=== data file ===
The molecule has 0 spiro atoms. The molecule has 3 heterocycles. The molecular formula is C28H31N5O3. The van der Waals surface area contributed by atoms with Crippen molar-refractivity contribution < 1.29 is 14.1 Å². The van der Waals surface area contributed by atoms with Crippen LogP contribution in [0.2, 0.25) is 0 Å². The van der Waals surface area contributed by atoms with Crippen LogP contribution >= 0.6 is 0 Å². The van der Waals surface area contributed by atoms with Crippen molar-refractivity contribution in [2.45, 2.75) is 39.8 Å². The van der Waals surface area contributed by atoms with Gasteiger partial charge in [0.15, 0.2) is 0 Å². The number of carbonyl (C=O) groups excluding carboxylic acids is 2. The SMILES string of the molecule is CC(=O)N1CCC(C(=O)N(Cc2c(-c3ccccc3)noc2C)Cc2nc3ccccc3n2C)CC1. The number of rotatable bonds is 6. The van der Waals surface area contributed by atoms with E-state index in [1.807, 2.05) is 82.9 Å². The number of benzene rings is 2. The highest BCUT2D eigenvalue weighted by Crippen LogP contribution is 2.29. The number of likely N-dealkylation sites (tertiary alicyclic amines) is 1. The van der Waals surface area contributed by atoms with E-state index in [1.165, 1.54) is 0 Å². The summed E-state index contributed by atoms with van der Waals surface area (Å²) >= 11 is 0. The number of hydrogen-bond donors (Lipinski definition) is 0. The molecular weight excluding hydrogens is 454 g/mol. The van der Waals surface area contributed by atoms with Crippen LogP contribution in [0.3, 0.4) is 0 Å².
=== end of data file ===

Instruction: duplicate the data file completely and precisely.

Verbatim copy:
The molecule has 0 spiro atoms. The molecule has 3 heterocycles. The molecular formula is C28H31N5O3. The van der Waals surface area contributed by atoms with Crippen molar-refractivity contribution < 1.29 is 14.1 Å². The van der Waals surface area contributed by atoms with Crippen LogP contribution in [0.2, 0.25) is 0 Å². The van der Waals surface area contributed by atoms with Crippen LogP contribution >= 0.6 is 0 Å². The van der Waals surface area contributed by atoms with Crippen molar-refractivity contribution in [2.45, 2.75) is 39.8 Å². The van der Waals surface area contributed by atoms with Gasteiger partial charge in [0.15, 0.2) is 0 Å². The number of carbonyl (C=O) groups excluding carboxylic acids is 2. The SMILES string of the molecule is CC(=O)N1CCC(C(=O)N(Cc2c(-c3ccccc3)noc2C)Cc2nc3ccccc3n2C)CC1. The number of rotatable bonds is 6. The van der Waals surface area contributed by atoms with E-state index in [1.807, 2.05) is 82.9 Å². The number of benzene rings is 2. The highest BCUT2D eigenvalue weighted by Crippen LogP contribution is 2.29. The number of likely N-dealkylation sites (tertiary alicyclic amines) is 1. The van der Waals surface area contributed by atoms with E-state index in [1.165, 1.54) is 0 Å². The summed E-state index contributed by atoms with van der Waals surface area (Å²) >= 11 is 0. The number of hydrogen-bond donors (Lipinski definition) is 0. The molecular weight excluding hydrogens is 454 g/mol. The van der Waals surface area contributed by atoms with Crippen LogP contribution in [0.3, 0.4) is 0 Å².